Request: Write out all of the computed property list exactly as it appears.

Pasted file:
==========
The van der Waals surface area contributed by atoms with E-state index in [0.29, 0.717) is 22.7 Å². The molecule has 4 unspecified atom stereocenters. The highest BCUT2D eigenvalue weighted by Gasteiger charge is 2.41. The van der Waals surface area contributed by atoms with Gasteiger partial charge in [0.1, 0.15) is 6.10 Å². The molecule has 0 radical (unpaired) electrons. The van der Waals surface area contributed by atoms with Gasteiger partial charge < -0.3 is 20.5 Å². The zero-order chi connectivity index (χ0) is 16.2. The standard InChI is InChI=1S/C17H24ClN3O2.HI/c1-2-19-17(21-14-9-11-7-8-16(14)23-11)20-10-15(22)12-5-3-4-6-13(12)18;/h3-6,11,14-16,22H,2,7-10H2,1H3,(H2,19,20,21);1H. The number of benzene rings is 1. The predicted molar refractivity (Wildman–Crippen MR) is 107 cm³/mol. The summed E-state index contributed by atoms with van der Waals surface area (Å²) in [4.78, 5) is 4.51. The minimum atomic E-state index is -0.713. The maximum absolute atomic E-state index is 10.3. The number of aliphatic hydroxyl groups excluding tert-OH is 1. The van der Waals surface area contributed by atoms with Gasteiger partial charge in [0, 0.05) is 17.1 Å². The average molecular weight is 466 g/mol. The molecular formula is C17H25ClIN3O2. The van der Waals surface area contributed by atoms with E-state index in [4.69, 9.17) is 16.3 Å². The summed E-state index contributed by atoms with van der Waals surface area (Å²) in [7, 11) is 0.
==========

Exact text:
The van der Waals surface area contributed by atoms with E-state index in [0.29, 0.717) is 22.7 Å². The molecule has 4 unspecified atom stereocenters. The highest BCUT2D eigenvalue weighted by Gasteiger charge is 2.41. The van der Waals surface area contributed by atoms with Gasteiger partial charge in [0.1, 0.15) is 6.10 Å². The molecule has 0 radical (unpaired) electrons. The van der Waals surface area contributed by atoms with Gasteiger partial charge < -0.3 is 20.5 Å². The zero-order chi connectivity index (χ0) is 16.2. The standard InChI is InChI=1S/C17H24ClN3O2.HI/c1-2-19-17(21-14-9-11-7-8-16(14)23-11)20-10-15(22)12-5-3-4-6-13(12)18;/h3-6,11,14-16,22H,2,7-10H2,1H3,(H2,19,20,21);1H. The number of benzene rings is 1. The predicted molar refractivity (Wildman–Crippen MR) is 107 cm³/mol. The summed E-state index contributed by atoms with van der Waals surface area (Å²) in [4.78, 5) is 4.51. The minimum atomic E-state index is -0.713. The maximum absolute atomic E-state index is 10.3. The number of aliphatic hydroxyl groups excluding tert-OH is 1. The van der Waals surface area contributed by atoms with Gasteiger partial charge in [0, 0.05) is 17.1 Å². The average molecular weight is 466 g/mol. The molecular formula is C17H25ClIN3O2. The van der Waals surface area contributed by atoms with E-state index in [4.69, 9.17) is 16.3 Å². The summed E-state index contributed by atoms with van der Waals surface area (Å²) in [7, 11) is 0.